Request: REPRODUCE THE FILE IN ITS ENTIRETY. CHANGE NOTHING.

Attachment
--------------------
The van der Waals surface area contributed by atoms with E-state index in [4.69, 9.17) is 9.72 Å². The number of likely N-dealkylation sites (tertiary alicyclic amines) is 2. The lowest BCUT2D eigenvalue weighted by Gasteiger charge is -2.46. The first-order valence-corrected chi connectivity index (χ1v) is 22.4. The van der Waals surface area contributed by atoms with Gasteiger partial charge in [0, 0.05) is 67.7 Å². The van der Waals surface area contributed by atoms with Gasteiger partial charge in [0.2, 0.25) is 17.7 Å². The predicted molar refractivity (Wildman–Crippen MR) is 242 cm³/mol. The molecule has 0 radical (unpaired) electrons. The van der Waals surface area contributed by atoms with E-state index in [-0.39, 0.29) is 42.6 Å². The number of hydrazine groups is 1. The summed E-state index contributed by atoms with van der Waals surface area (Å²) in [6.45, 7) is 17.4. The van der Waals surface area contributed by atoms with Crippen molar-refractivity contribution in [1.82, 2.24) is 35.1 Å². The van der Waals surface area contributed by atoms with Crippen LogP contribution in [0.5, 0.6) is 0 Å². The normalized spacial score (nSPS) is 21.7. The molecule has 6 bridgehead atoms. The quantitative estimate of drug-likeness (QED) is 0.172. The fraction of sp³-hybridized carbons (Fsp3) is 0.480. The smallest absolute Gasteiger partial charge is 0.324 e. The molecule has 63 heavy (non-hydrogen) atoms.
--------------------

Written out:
The van der Waals surface area contributed by atoms with E-state index in [4.69, 9.17) is 9.72 Å². The number of likely N-dealkylation sites (tertiary alicyclic amines) is 2. The lowest BCUT2D eigenvalue weighted by Gasteiger charge is -2.46. The first-order valence-corrected chi connectivity index (χ1v) is 22.4. The van der Waals surface area contributed by atoms with Gasteiger partial charge in [0, 0.05) is 67.7 Å². The van der Waals surface area contributed by atoms with Gasteiger partial charge in [0.2, 0.25) is 17.7 Å². The predicted molar refractivity (Wildman–Crippen MR) is 242 cm³/mol. The molecule has 0 radical (unpaired) electrons. The van der Waals surface area contributed by atoms with E-state index in [-0.39, 0.29) is 42.6 Å². The number of hydrazine groups is 1. The summed E-state index contributed by atoms with van der Waals surface area (Å²) in [6.45, 7) is 17.4. The van der Waals surface area contributed by atoms with Crippen molar-refractivity contribution in [1.82, 2.24) is 35.1 Å². The van der Waals surface area contributed by atoms with Crippen LogP contribution in [0.5, 0.6) is 0 Å². The normalized spacial score (nSPS) is 21.7. The molecule has 6 bridgehead atoms. The quantitative estimate of drug-likeness (QED) is 0.172. The fraction of sp³-hybridized carbons (Fsp3) is 0.480. The smallest absolute Gasteiger partial charge is 0.324 e. The molecule has 63 heavy (non-hydrogen) atoms.